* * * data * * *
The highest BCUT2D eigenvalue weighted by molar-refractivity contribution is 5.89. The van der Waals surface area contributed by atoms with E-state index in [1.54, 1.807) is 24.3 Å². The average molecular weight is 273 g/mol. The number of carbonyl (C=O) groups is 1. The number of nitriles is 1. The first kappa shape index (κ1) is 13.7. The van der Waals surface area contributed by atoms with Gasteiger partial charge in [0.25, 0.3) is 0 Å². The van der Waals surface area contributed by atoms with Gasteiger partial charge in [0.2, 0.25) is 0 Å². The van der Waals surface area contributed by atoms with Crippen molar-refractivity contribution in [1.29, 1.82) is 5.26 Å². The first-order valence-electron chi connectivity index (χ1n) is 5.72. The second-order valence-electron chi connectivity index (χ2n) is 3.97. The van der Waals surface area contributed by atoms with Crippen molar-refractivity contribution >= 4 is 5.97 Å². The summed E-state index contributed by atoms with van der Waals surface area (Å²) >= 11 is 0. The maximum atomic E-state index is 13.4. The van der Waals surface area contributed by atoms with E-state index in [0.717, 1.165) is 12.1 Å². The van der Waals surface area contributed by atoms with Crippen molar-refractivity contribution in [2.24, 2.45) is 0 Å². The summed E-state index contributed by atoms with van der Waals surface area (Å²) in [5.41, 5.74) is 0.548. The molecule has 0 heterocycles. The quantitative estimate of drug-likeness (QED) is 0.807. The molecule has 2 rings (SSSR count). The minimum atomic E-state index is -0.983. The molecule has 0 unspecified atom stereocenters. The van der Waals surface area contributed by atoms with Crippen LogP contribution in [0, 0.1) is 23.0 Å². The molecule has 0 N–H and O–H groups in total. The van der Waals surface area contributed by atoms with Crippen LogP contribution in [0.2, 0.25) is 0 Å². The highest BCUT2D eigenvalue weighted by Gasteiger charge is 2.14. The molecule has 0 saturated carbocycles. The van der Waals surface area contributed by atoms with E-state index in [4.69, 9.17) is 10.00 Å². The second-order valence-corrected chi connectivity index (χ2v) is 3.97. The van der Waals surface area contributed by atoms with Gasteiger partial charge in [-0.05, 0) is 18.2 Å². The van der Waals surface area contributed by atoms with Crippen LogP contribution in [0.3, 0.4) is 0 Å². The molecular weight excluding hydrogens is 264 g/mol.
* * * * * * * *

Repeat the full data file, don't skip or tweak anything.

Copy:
The highest BCUT2D eigenvalue weighted by molar-refractivity contribution is 5.89. The van der Waals surface area contributed by atoms with E-state index in [1.54, 1.807) is 24.3 Å². The average molecular weight is 273 g/mol. The number of carbonyl (C=O) groups is 1. The number of nitriles is 1. The first kappa shape index (κ1) is 13.7. The van der Waals surface area contributed by atoms with Gasteiger partial charge in [0.25, 0.3) is 0 Å². The van der Waals surface area contributed by atoms with Gasteiger partial charge in [0.2, 0.25) is 0 Å². The van der Waals surface area contributed by atoms with Crippen molar-refractivity contribution in [1.29, 1.82) is 5.26 Å². The first-order valence-electron chi connectivity index (χ1n) is 5.72. The second-order valence-electron chi connectivity index (χ2n) is 3.97. The van der Waals surface area contributed by atoms with Crippen molar-refractivity contribution >= 4 is 5.97 Å². The summed E-state index contributed by atoms with van der Waals surface area (Å²) >= 11 is 0. The maximum atomic E-state index is 13.4. The van der Waals surface area contributed by atoms with E-state index in [0.717, 1.165) is 12.1 Å². The van der Waals surface area contributed by atoms with Crippen molar-refractivity contribution in [2.24, 2.45) is 0 Å². The summed E-state index contributed by atoms with van der Waals surface area (Å²) in [5.41, 5.74) is 0.548. The molecule has 0 heterocycles. The quantitative estimate of drug-likeness (QED) is 0.807. The molecule has 2 rings (SSSR count). The minimum atomic E-state index is -0.983. The molecule has 0 unspecified atom stereocenters. The van der Waals surface area contributed by atoms with Crippen LogP contribution in [0, 0.1) is 23.0 Å². The molecule has 0 N–H and O–H groups in total. The van der Waals surface area contributed by atoms with Crippen LogP contribution in [0.2, 0.25) is 0 Å². The highest BCUT2D eigenvalue weighted by Gasteiger charge is 2.14. The molecule has 0 saturated carbocycles. The van der Waals surface area contributed by atoms with E-state index in [4.69, 9.17) is 10.00 Å². The second-order valence-corrected chi connectivity index (χ2v) is 3.97. The van der Waals surface area contributed by atoms with Gasteiger partial charge in [-0.05, 0) is 18.2 Å². The van der Waals surface area contributed by atoms with Crippen LogP contribution in [0.3, 0.4) is 0 Å². The molecular weight excluding hydrogens is 264 g/mol.